1 Corinthians 14:1-25; 2 Kings 8; Jonah 3
There is this weird idea that those who “prophesy” are telling the future. Paul debunks that thought in his letter to the Corinthian Church. The discussion of spiritual gifts was apparently an ongoing debate at the church. Many focused on the “miraculous” gifts as being the most important. The ability to speak in other languages or tongues appeared to be a point of pride. They may not have known what they were saying, but it must have been good because their spirit sure felt stronger. After finishing the “love chapter” Paul continued his teaching by noting the need to teach, or prophesy. “But he who prophecies speaks edification and exhortation and comfort to men. He who speaks in a tongue edifies himself, but he who prophesies edifies the church.”(1 Corinthians 14:3-4) Paul reminded the Corinthians that it’s “not all about you.” Which is better for the work of the church – somebody strengthening themselves or somone strengthening each and every member of the church? That should be an obvious answer. While using the spiritual gifts God gave us should strengthen us, if it doesn’t also strengthen the church at the same time it really has no to minimal value. Often, those self-involved spiritual gifts lead to people being puffed up and arrogant; an attitude of “I must be pretty special if God gave this gift to me (and you didn’t get it.)” While we, especially in the United States, tend to value personal growth and independence, perhaps we need to remember our dependence on God and our dependence on each other in the church. God works in us to build up the church and we are responsible for listening to God.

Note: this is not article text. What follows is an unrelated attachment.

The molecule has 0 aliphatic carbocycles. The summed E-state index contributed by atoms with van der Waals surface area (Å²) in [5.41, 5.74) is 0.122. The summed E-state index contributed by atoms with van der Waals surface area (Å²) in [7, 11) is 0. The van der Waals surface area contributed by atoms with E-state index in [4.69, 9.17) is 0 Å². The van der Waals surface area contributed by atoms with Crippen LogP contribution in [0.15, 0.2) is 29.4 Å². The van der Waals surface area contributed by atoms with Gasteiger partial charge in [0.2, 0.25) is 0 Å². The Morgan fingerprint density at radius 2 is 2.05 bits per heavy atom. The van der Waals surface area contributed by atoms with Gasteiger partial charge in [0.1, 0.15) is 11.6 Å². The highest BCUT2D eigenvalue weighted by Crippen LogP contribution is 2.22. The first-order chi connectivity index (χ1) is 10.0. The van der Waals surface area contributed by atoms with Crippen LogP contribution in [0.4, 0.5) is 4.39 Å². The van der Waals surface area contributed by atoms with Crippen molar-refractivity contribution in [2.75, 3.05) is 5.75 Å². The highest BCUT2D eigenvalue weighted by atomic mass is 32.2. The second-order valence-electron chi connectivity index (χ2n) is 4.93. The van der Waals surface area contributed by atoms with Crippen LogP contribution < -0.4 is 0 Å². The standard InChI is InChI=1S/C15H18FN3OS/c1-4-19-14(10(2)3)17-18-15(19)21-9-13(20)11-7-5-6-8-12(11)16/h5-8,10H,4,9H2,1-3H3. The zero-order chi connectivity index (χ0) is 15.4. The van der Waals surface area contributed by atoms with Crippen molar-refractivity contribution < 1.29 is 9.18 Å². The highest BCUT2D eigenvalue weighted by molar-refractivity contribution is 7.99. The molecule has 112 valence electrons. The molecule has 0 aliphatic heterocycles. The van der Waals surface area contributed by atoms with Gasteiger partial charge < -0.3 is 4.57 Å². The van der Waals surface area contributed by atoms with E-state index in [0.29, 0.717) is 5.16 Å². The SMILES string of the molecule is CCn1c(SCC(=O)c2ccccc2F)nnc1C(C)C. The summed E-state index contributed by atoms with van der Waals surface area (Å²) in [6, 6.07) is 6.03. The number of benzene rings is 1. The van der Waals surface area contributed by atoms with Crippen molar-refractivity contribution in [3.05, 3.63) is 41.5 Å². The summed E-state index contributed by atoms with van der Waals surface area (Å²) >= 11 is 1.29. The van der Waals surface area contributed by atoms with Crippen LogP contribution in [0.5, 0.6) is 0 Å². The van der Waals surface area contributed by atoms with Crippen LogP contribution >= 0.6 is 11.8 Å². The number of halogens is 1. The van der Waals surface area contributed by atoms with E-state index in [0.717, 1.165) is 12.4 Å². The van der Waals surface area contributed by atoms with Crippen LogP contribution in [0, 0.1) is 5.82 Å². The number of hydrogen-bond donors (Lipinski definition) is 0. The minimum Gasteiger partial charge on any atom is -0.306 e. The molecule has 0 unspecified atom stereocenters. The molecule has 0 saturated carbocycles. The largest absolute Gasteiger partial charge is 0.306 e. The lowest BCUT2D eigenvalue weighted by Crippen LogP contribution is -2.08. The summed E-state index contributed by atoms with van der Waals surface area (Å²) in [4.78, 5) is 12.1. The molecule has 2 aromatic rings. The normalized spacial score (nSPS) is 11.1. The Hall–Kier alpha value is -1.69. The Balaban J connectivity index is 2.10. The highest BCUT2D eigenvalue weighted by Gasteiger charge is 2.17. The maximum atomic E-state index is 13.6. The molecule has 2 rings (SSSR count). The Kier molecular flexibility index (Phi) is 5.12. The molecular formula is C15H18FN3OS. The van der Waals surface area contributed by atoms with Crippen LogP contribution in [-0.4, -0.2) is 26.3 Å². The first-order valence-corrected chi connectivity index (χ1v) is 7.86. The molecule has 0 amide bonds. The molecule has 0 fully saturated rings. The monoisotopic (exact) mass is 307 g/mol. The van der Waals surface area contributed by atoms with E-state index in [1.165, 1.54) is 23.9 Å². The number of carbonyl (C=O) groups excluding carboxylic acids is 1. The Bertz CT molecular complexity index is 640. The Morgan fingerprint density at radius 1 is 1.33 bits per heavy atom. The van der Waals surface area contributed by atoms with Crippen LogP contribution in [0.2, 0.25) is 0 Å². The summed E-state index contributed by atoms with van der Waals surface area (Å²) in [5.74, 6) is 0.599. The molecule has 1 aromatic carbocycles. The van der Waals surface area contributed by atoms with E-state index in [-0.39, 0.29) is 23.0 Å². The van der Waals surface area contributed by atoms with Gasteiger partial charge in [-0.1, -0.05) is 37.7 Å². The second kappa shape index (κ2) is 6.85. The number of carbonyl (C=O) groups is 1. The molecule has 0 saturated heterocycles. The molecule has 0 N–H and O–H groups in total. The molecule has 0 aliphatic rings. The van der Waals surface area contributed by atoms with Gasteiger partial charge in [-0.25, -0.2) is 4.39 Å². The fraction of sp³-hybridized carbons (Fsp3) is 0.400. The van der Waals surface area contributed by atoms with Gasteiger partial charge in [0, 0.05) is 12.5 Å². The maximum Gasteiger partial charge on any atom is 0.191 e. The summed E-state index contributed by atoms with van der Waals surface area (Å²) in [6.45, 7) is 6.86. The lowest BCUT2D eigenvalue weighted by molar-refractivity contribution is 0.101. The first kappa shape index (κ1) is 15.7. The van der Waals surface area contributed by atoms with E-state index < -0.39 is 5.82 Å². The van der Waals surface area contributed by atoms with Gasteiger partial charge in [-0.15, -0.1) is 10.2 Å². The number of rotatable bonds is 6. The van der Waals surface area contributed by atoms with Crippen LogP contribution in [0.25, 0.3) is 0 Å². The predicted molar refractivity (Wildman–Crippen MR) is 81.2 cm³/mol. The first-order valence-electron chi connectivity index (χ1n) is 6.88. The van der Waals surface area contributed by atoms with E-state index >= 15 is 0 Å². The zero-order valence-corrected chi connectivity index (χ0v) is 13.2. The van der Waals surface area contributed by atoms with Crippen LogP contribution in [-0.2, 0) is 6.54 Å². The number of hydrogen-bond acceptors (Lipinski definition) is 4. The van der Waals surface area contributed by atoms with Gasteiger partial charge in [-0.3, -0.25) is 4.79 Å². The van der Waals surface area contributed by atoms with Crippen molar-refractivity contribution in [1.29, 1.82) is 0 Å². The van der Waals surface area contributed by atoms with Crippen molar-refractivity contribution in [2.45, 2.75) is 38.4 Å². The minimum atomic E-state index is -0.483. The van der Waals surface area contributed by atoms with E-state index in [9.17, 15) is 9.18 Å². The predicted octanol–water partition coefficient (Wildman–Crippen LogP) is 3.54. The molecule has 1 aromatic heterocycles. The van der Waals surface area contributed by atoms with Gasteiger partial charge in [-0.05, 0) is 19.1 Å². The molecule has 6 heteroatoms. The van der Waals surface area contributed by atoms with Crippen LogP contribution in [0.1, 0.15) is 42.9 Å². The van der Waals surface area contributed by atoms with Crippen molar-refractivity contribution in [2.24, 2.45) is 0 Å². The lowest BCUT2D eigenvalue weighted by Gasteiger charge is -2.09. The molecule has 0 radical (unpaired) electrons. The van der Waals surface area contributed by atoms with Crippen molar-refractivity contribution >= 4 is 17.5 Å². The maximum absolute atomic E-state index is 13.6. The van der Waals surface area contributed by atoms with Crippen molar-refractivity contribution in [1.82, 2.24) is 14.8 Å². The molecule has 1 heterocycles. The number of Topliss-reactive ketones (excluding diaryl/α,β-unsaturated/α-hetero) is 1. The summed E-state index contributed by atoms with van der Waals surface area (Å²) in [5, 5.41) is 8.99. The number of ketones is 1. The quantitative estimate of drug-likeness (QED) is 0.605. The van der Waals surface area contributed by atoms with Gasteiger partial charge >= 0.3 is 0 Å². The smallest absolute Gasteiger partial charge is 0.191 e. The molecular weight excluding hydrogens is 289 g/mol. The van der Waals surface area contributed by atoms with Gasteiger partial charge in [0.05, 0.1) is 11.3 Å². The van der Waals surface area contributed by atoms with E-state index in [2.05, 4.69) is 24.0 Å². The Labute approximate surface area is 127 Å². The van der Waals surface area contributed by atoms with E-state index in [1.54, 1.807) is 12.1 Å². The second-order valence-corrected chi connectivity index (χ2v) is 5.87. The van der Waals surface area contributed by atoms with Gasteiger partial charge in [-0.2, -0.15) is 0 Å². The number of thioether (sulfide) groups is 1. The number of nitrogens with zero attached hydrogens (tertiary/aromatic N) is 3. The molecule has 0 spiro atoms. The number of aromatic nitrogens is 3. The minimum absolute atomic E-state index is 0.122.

Oh Lord, remind me again that it’s not all about me. Work in me so that I may be a fit vessel to build up Your church. Help me to teach and guide others to walk in the path that You have set in front of them. Begin by making me obedient to Your will and help me recognize it when I see it.